I also made this point:
"Until governments around the world face what is happening in Darfur - the genocide will continue as it has been and countless peoples blood will be on the hands of those governments around the world that turned a deaf ear and a blind eye. Why is there no real action taken to help Darfur? Do we really want to allow a modern day Auschwitz to continue? Have we not learned the lessons of the past? It is sad that one must have to ask these questions - because obviously if lessons were learned, they would not be being repeated today - let alone allowed to continue."
Tom, on a personal level I wish I could do something, but at this point what could I do other than write about it and make people aware? It is very frustrating to see people we elected into office do so little, yet say they care.
I am no goverment official to make a difference through the government here, there in Darfur, or the U.N. But I have joined Be A Witness.
I have signed every petition they put forth, donated money and have writen about Darfur. I have also put a logo in my sidebar promoting the saving of Darfur.
I have done what I know to do within my means - but at the end of the day it will take a lot more than all the me's to save Darfur. What the solution is - I am not sure.
First of all I do not any longer believe in sanctions. They are not working anywhere in the world. Countries just laugh in the face of them and its the people of those countries that suffer at the end of the day.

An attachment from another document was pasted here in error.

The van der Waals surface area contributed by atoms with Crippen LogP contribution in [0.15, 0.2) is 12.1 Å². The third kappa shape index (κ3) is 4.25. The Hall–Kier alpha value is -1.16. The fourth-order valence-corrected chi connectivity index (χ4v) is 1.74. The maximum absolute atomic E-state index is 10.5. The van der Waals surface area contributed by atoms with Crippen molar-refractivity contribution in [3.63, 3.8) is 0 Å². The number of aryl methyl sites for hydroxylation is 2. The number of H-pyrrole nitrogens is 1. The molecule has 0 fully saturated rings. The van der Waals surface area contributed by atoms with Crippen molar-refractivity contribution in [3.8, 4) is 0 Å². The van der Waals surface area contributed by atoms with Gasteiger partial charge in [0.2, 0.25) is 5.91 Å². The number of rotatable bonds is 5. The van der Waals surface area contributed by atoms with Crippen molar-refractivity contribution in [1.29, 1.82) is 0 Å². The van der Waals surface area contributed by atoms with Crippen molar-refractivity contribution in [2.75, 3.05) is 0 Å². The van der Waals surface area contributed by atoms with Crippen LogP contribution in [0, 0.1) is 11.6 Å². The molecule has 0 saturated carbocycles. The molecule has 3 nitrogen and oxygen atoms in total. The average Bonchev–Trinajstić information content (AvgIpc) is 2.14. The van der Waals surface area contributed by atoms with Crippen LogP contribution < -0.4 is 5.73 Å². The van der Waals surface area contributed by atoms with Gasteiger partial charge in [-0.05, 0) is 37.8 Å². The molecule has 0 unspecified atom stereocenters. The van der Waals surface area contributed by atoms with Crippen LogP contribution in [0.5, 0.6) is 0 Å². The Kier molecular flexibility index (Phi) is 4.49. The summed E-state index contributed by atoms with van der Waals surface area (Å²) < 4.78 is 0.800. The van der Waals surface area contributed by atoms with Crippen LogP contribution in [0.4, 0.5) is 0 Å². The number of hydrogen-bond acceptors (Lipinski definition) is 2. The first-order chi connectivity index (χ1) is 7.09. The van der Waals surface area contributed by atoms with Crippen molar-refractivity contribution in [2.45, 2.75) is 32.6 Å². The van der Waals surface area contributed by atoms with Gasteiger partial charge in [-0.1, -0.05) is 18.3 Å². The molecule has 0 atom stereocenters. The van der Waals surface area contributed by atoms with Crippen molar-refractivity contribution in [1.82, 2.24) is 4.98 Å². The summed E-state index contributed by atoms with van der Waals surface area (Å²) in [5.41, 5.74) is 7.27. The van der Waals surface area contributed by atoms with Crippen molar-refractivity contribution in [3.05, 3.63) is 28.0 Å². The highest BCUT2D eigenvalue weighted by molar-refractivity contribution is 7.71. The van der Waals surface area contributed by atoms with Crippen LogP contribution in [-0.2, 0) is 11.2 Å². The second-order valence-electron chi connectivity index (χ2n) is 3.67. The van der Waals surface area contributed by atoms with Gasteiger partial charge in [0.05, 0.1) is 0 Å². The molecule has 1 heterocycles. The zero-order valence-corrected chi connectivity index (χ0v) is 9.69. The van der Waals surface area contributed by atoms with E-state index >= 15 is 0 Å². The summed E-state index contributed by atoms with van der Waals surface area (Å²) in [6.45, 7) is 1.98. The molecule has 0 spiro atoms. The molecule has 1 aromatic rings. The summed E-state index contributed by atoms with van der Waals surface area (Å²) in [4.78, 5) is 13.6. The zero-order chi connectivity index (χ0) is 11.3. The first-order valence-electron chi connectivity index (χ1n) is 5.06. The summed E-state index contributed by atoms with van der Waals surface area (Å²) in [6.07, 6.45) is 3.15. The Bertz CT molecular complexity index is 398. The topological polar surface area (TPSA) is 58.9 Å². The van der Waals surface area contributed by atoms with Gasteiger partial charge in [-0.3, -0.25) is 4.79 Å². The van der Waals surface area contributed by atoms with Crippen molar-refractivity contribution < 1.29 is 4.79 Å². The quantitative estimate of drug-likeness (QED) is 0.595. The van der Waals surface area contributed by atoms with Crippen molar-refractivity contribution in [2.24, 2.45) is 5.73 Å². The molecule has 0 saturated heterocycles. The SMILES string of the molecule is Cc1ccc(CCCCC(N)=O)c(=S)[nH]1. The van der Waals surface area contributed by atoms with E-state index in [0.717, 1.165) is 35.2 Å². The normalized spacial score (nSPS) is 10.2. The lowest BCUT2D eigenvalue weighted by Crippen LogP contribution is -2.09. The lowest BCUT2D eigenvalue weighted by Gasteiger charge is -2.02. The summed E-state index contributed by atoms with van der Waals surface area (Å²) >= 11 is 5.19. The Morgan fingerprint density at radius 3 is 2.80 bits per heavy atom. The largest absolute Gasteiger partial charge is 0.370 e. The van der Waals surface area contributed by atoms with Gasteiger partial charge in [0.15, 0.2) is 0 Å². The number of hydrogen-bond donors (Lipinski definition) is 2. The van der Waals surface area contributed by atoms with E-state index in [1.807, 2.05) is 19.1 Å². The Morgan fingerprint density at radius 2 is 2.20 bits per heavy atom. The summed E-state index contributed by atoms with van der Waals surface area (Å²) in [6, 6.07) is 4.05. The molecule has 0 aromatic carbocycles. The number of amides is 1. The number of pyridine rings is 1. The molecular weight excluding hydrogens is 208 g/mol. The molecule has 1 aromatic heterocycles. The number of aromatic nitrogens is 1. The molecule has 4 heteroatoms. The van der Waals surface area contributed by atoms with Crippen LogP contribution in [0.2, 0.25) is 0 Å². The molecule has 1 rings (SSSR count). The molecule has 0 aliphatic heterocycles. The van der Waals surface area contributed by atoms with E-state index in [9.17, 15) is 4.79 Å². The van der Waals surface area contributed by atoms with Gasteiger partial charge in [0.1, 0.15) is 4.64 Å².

I realize people cringe at the mention of military force - but at the onset this should have been the action taken by the US-UK-UN.
There are times when it must be realized that force is the only thing understood by thugs that carry out such atrocities. If reasoning worked in these cases then we would have seen a solution.
This is a complex issue and one that we should all think about, do something about -- even if it is only to sign the petitions -- but it is an issue that is not going to go away.
Just my thoughts and humble opinions.
Posted by: Layla at April 17, 2007 5:42 PM
I left quite a long comment to this stunning post yesterday, which I gave much thought to when I responded because you made some excellent points and posed a fair question. Did you not receive it?
Posted by: Layla at April 18, 2007 4:42 PM